img_5340

Below are photos of each bar (generally the “back” or non-scored side) as well as a cross-section of one or two squares. What a difference several hours can make in terms of noticing nuances in flavor, though some descriptions remained very similar between the first & second try! In some cases, my palate detected the flavors listed in the notes, but often times our descriptions differed. Apologies for the lighting on some photos, I wanted to capture details and that affected the color of the chocolate itself.

Heirloom I – Alto Beni (Bolivia) 68% cacao

img_5304img_5307

First tasting notes: smells & tastes nutty;  tart flavor

Second tasting notes: smells earthy; reminds me of coffee; smooth texture, sharp snap

Heirloom II – Wild Beni (Bolivia) 72% cacao

img_5308img_5310

First tasting notes: smells smoky; sweeter in taste + smoother than Heirloom I

Second tasting notes: sharp snap; smells floral; tasted sweet (like caramel or honey) + fruity like apples; smooth texture

Heirloom III – Orecao (Ecuador) 70% cacao

img_5312img_5315

First tasting notes: felt more brittle when snapped; smells floral/earthy; gritty/grainy texture; nutty taste

Second tasting notes: brittle snap/crumbly; gritty/grainy texture; tasted like marshmallows/spices/fruity

Heirloom IV – Maunawili (Hawaii) 72% cacao

img_5316img_5320

First tasting notes: more brittle snap; mineral smell; tastes like tea; smoother texture

Second tasting notes: medium snap (sounded “higher pitched” when broken apart); smells roasted/smoky; mineral taste, almost a little salty; mostly smooth texture, but doesn’t melt easily

Heirloom V – Mindo (Ecuador) 77% cacao

img_5326img_5328

First tasting notes: dull snap (thinnest bar); reddish brown color; smells musty (like wet leaves); tasted buttery, though with a roasted/bitter flavor too; gritty/grainy texture

Second tasting notes: medium snap; smells floral; earthy, reminded me of olives; bitter/astringent/chalky; grainy/gritty – this was my least favorite

Heirloom VI – Terciopelo (Costa Rica) 70% cacao [FYI, “Terciopelo” translates to “velvet” in English] – this had an aqua foil that looks silver in the photos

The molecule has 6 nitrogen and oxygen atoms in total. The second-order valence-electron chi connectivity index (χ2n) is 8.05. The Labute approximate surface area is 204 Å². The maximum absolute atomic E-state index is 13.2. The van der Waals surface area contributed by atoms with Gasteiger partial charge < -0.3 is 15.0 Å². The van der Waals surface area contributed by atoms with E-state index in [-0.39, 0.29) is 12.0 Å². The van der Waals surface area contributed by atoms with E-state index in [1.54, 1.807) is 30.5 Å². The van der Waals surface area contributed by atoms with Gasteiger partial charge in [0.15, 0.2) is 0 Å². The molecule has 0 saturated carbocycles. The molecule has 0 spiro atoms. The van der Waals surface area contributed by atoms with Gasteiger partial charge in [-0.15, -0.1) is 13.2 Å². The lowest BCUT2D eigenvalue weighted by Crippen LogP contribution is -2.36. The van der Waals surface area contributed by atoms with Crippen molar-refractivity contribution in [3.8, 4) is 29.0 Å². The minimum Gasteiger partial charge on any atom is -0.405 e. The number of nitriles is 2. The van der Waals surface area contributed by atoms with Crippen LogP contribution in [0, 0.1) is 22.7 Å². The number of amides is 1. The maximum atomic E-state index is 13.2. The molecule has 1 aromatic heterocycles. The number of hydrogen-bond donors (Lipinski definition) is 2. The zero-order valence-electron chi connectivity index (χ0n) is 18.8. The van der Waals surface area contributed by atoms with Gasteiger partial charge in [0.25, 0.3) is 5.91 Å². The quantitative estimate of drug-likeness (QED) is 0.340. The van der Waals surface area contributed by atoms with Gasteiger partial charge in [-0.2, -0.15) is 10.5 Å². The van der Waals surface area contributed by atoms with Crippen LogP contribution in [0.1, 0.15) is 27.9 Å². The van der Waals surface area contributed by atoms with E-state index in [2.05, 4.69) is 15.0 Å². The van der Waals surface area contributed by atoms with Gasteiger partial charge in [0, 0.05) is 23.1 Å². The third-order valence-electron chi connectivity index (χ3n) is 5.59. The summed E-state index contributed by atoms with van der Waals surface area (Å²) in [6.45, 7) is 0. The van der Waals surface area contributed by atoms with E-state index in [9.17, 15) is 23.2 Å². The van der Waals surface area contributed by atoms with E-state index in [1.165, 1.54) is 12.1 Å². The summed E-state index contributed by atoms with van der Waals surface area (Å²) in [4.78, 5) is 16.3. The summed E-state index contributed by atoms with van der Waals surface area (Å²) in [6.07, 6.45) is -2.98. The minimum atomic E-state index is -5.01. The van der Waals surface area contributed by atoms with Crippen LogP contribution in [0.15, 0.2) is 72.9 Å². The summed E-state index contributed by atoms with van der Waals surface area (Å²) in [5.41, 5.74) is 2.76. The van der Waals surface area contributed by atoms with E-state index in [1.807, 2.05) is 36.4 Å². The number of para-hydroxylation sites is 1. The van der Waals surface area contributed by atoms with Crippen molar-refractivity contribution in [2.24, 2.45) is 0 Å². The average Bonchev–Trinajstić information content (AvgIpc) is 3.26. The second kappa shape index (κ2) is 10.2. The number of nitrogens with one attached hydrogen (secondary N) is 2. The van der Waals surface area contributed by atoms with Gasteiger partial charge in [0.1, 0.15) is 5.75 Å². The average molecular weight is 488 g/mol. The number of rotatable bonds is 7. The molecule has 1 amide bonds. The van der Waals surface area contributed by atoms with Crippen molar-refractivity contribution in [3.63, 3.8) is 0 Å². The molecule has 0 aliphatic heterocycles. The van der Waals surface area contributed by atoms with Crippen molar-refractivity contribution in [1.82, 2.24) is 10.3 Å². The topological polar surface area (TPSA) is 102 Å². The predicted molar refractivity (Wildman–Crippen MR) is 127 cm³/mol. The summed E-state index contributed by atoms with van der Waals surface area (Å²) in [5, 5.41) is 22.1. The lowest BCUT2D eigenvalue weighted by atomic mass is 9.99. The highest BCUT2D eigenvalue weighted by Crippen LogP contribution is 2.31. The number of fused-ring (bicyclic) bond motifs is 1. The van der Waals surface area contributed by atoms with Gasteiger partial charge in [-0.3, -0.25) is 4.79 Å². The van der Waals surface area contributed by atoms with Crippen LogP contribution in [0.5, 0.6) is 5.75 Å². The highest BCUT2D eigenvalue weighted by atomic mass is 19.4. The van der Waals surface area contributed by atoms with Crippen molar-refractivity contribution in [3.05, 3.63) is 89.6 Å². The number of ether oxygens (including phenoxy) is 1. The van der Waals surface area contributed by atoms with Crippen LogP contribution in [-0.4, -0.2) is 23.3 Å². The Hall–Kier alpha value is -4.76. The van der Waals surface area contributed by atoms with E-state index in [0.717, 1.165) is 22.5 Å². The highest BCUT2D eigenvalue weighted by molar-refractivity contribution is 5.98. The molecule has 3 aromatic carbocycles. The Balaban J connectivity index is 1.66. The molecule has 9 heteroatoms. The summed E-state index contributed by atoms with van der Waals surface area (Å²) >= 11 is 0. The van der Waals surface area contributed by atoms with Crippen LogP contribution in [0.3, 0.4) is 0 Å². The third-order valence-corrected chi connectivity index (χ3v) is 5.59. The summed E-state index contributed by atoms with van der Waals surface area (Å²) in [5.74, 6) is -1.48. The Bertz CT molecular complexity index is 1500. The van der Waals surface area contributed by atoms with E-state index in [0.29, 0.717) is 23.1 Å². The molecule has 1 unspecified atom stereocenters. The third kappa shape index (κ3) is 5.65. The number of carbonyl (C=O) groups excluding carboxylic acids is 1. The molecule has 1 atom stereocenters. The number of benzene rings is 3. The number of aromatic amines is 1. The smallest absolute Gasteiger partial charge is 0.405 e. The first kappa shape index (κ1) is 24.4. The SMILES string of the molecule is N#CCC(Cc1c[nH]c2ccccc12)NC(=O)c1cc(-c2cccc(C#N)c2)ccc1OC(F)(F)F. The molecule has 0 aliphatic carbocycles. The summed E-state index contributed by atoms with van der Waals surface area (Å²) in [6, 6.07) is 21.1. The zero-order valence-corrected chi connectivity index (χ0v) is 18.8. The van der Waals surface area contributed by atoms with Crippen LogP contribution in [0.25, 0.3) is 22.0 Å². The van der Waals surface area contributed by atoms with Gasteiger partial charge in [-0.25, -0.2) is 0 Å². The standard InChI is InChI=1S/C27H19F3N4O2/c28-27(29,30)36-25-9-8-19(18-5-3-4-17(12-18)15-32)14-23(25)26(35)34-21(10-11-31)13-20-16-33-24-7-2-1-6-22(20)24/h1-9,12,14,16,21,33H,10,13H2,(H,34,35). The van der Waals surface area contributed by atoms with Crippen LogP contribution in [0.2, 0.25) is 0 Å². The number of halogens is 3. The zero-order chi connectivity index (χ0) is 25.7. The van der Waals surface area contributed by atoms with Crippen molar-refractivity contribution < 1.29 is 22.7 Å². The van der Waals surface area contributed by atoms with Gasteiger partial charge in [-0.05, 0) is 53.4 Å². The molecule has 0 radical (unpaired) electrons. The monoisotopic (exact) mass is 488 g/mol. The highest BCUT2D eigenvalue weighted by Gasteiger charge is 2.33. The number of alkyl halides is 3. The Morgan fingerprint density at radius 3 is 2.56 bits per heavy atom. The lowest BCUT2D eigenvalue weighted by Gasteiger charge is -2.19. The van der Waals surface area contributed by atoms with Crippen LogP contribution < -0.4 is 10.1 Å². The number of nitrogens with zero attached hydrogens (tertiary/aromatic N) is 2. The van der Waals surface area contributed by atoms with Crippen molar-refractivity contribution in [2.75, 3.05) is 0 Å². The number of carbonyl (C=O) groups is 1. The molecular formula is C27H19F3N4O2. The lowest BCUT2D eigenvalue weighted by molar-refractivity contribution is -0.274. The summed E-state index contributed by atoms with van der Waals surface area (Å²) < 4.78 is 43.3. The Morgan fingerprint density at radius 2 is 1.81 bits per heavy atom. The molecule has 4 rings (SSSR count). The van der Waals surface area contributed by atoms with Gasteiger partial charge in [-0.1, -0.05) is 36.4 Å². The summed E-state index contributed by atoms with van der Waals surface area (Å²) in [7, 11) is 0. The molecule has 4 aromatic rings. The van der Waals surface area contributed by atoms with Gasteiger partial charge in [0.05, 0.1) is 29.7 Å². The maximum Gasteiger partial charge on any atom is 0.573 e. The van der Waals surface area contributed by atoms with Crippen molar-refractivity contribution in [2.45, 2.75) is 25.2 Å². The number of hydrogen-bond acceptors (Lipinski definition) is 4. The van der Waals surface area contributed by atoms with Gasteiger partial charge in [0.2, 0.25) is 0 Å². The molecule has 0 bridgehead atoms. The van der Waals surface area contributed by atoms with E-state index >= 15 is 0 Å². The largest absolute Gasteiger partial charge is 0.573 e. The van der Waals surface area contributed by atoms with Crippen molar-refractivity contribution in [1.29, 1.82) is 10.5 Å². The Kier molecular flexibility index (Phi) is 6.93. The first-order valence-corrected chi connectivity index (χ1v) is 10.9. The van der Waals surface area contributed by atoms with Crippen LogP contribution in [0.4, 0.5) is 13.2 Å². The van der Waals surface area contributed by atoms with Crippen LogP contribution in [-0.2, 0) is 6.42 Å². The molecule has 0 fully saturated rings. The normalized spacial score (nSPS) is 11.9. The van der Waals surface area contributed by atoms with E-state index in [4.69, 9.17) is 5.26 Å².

img_5332img_5334

First tasting notes: brittle snap; leather smell; smooth texture; intense/concentrated flavor; reminds me of cheese for some reason

Second tasting notes: sharp snap; mostly smooth texture; musty/earthy, like leather taste; lightly astringent – this was my 2nd least favorite

Heirloom VII – Maya Mountain (Belize) 70% cacao

img_5335img_5337

First tasting notes: soft/smooth; tastes of raisins

Second tasting notes: brittle snap; grainy/“dusty” texture; floral/honey smell; flavor disappears quickly on the melt, like wind blowing it away

I found it difficult to discern a difference in terms of color despite the range of cacao percentages. Heirlooms I and II were similar in color; Heirloom III was a little darker; Heirlooms IV, VI and VII were similar in color and Heirloom V was the darkest. Can you tell a difference?!

img_5357

Since there were 6 “squares” in each bar, my boyfriend and I will be jointly tasting these seven chocolates later in the month (me for the third time and him for the first time). Maybe I’ll do a “blind” tasting next time to see if my impressions have changed over time. The box suggests consuming these by January 2017 or keeping them longer as “vintage chocolates” – does anyone know if aging chocolates is a good idea?

There were only 100 sets of these chocolates, ours was number 53. If you have a chance to try this collection, please drop me a line since I’d love to hear your thoughts on these designated heirloom varieties!

In other news…stay tuned later in the week for the continuation of the alphabet series since this is “X” week!